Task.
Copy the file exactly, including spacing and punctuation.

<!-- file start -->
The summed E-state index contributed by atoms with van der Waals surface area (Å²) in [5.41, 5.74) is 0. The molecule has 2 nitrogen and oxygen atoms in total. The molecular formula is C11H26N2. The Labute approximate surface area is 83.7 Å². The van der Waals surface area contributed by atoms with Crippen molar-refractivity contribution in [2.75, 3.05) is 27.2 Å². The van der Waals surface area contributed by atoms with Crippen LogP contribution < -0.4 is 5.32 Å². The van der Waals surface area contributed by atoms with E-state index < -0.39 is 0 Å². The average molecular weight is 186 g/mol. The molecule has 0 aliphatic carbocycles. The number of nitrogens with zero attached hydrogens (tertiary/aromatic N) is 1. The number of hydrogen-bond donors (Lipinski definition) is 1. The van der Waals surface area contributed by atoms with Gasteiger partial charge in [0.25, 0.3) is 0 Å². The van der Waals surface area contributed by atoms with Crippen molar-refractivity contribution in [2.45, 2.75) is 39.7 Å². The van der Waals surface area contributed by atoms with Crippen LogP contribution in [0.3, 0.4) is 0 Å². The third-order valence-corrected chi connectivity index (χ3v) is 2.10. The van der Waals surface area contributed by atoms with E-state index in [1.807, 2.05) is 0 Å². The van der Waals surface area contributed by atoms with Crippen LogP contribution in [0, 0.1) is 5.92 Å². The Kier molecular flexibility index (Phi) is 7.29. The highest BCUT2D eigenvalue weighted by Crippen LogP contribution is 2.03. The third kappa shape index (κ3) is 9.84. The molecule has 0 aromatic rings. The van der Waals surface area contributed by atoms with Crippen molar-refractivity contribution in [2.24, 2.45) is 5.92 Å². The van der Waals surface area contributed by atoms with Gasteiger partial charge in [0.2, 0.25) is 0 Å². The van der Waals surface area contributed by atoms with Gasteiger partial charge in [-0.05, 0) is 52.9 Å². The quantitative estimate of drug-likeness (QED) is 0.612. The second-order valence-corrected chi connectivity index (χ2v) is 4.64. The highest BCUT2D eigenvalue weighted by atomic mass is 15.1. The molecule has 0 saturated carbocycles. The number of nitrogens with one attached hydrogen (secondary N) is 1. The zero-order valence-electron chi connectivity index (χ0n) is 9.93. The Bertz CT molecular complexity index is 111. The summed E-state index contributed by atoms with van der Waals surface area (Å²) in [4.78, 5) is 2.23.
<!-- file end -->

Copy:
The summed E-state index contributed by atoms with van der Waals surface area (Å²) in [5.41, 5.74) is 0. The molecule has 2 nitrogen and oxygen atoms in total. The molecular formula is C11H26N2. The Labute approximate surface area is 83.7 Å². The van der Waals surface area contributed by atoms with Crippen molar-refractivity contribution in [2.75, 3.05) is 27.2 Å². The van der Waals surface area contributed by atoms with Crippen LogP contribution < -0.4 is 5.32 Å². The van der Waals surface area contributed by atoms with E-state index < -0.39 is 0 Å². The average molecular weight is 186 g/mol. The molecule has 0 aliphatic carbocycles. The number of nitrogens with zero attached hydrogens (tertiary/aromatic N) is 1. The number of hydrogen-bond donors (Lipinski definition) is 1. The van der Waals surface area contributed by atoms with Gasteiger partial charge in [0.25, 0.3) is 0 Å². The van der Waals surface area contributed by atoms with Crippen molar-refractivity contribution in [2.45, 2.75) is 39.7 Å². The van der Waals surface area contributed by atoms with Crippen LogP contribution in [0.3, 0.4) is 0 Å². The third-order valence-corrected chi connectivity index (χ3v) is 2.10. The van der Waals surface area contributed by atoms with E-state index in [1.807, 2.05) is 0 Å². The van der Waals surface area contributed by atoms with Crippen LogP contribution in [0, 0.1) is 5.92 Å². The Kier molecular flexibility index (Phi) is 7.29. The highest BCUT2D eigenvalue weighted by Crippen LogP contribution is 2.03. The third kappa shape index (κ3) is 9.84. The molecule has 0 aromatic rings. The van der Waals surface area contributed by atoms with Crippen molar-refractivity contribution in [2.24, 2.45) is 5.92 Å². The van der Waals surface area contributed by atoms with Gasteiger partial charge in [0.2, 0.25) is 0 Å². The van der Waals surface area contributed by atoms with Gasteiger partial charge in [-0.05, 0) is 52.9 Å². The quantitative estimate of drug-likeness (QED) is 0.612. The second-order valence-corrected chi connectivity index (χ2v) is 4.64. The highest BCUT2D eigenvalue weighted by atomic mass is 15.1. The molecule has 0 saturated carbocycles. The number of nitrogens with one attached hydrogen (secondary N) is 1. The zero-order valence-electron chi connectivity index (χ0n) is 9.93. The Bertz CT molecular complexity index is 111. The summed E-state index contributed by atoms with van der Waals surface area (Å²) in [4.78, 5) is 2.23.